# Calculating roman numerals

Ok, I’m having trouble with another exercise in this book. It has
asked me to write a program that will calculate the old school roman
numeral value for a given modern number (up to the thousands). To
clarify, old school roman numerals didn’t do the subtraction thing, so
4 is IIII, nine is VIIII, etc. I’ve played around with a few options
using division, loops and modulus, but can’t seem to get my brain
around the problem…any suggestions?

Shiloh

[Shiloh M. [email protected], 2007-01-02 22.35 CET]

Ok, I’m having trouble with another exercise in this book. It has
asked me to write a program that will calculate the old school roman
numeral value for a given modern number (up to the thousands). To
clarify, old school roman numerals didn’t do the subtraction thing, so
4 is IIII, nine is VIIII, etc. I’ve played around with a few options
using division, loops and modulus, but can’t seem to get my brain
around the problem…any suggestions?

A hint: Try loops and subtractions.

Good luck.

Thank you. That gave me an entirely new way to look at this. I am
working on one solution now, but I will try that next. If they both
work I’ll post both as I am curious which will be more efficient.

On Wed, Jan 03, 2007 at 06:35:02AM +0900, Shiloh M. wrote:
} Ok, I’m having trouble with another exercise in this book. It has
} asked me to write a program that will calculate the old school roman
} numeral value for a given modern number (up to the thousands). To
} clarify, old school roman numerals didn’t do the subtraction thing, so
} 4 is IIII, nine is VIIII, etc. I’ve played around with a few options
} using division, loops and modulus, but can’t seem to get my brain
} around the problem…any suggestions?

We recently had a golfing competition at work on going the other
direction
(i.e. roman numeral to arabic). Our best solution:

def x s
p=t=0
s.scan(/./){|r|
i=’ IVXLCDM’.index r
c=10**(i/2)/(2-i%2)
t+= p<c ?-p:p
p=c
}
t+p
end

} Shiloh
–Greg

Gregory S. wrote:

(i.e. roman numeral to arabic). Our best solution:
end

} Shiloh
–Greg

Another way:

require ‘enumerator’
def y s
t=0
(s.split("").map{|c|
n=’ IVXLCDM’.index c;10**(n/2)/(2-n%2)}<<0).
each_cons(2){|a,b| t+= a<b ?-a:a}
t
end

Shiloh M. wrote:

It is better to rule in hell than serve in heaven.

class Integer
def to_roman
“I =1 V =5 X = 10 L = 50
C = 100 D = 500 M = 1000”.
scan( / ([A-Z]) \s = \s (\d+) /x ).
map{|letter,val| [ letter, val.to_i ] }.
sort_by{|a| -a.last}.
inject( [ “”, self ] ){|roman, pair|
[ roman.first + pair.first * (roman.last / pair.last),
roman.last % pair.last ] }.
first
end
end

Shiloh M. wrote:

Ok, I’m having trouble with another exercise in this book. It has

Which book?

JB

There was a related ruby quiz:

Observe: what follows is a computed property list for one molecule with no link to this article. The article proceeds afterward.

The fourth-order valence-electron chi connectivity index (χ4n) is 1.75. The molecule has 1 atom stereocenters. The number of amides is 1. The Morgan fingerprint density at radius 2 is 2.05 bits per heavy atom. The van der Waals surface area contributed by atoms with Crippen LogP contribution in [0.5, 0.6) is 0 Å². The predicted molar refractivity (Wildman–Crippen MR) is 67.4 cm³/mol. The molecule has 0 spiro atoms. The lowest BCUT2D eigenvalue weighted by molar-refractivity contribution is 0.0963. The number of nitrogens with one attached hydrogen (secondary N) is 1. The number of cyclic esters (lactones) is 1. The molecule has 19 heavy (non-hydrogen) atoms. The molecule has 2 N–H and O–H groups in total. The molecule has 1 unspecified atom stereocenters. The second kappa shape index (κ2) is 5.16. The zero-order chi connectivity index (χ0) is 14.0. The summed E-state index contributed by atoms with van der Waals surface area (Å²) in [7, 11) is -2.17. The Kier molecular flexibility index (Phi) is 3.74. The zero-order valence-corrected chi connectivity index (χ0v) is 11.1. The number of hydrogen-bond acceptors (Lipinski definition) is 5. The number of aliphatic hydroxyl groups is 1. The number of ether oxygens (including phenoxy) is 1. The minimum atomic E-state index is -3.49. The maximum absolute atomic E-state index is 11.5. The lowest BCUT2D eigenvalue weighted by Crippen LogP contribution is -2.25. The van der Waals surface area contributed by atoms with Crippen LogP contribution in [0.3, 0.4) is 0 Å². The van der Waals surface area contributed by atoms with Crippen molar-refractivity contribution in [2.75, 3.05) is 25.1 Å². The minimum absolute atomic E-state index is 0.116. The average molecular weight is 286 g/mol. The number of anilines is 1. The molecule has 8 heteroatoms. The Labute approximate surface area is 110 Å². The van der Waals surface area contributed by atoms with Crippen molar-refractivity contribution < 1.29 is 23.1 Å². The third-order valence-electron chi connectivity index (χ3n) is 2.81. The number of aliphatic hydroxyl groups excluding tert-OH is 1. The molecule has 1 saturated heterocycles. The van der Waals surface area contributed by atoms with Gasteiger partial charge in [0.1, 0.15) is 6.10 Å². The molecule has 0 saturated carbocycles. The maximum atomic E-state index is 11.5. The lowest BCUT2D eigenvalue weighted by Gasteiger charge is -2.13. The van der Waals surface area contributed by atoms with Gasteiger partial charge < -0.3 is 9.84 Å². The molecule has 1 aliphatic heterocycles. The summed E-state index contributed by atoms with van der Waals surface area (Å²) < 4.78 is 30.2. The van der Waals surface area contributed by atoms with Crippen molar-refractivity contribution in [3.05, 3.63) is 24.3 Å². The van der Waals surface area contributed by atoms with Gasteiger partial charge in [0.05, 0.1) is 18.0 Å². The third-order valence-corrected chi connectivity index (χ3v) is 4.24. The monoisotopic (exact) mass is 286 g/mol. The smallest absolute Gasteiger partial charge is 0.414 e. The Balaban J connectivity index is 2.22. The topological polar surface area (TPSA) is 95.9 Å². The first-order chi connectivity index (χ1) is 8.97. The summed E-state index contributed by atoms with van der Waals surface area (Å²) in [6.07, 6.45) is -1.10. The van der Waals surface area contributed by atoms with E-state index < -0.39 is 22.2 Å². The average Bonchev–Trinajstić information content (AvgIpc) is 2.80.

Ruby Quiz - Roman Numerals (#22)

-rb.

On 1/2/07, Shiloh M. [email protected] wrote:

Ok, I’m having trouble with another exercise in this book. It has
asked me to write a program that will calculate the old school roman
numeral value for a given modern number (up to the thousands). To
clarify, old school roman numerals didn’t do the subtraction thing, so
4 is IIII, nine is VIIII, etc. I’ve played around with a few options
using division, loops and modulus, but can’t seem to get my brain
around the problem…any suggestions?

Shiloh

Look for older thread “Need help with a program”.

On 1/2/07, Shiloh M. [email protected] wrote:

Ok, I’m having trouble with another exercise in this book. It has
asked me to write a program that will calculate the old school roman
numeral value for a given modern number (up to the thousands). To
clarify, old school roman numerals didn’t do the subtraction thing, so
4 is IIII, nine is VIIII, etc. I’ve played around with a few options
using division, loops and modulus, but can’t seem to get my brain
around the problem…any suggestions?

Lest we all forget about the code snippets on RubyForge …

http://rubyforge.org/snippet/detail.php?type=snippet&id=135

Should do all you need (and more)

Blessings,
TwP

On Wed, 03 Jan 2007 06:35:02 +0900, Shiloh M. wrote:

Ok, I’m having trouble with another exercise in this book. It has
asked me to write a program that will calculate the old school roman
numeral value for a given modern number (up to the thousands). To
clarify, old school roman numerals didn’t do the subtraction thing, so
4 is IIII, nine is VIIII, etc. I’ve played around with a few options
using division, loops and modulus, but can’t seem to get my brain
around the problem…any suggestions?

Shiloh

Many people have answered, but since I’m a beginner I would like to have
some comments on the following. Which I think is pretty ruby-esque

ans=0
roman=“XVIII”
{“X”=>10,“V”=>5,“I”=>1}.each_pair do |letter,
number|ans+=roman.count(letter)*number end;ans

Kind regards,
Gerald

On 1/4/07, Tim P. [email protected] wrote:

Lest we all forget about the code snippets on RubyForge …

The code snippets thing is super cool, if only it was better
organized. Not sure if we can do much with it, since it’s mostly up
to GForge…

I just wish it was easier to navigate, search, etc.

Gerald E. wrote:

Shiloh
Gerald
The original poster asked for a way to translate from modern numerals
to roman numerals. You’re doing the opposite.

Your method will convert old-school roman numerals, but it
won’t work for “XIV”.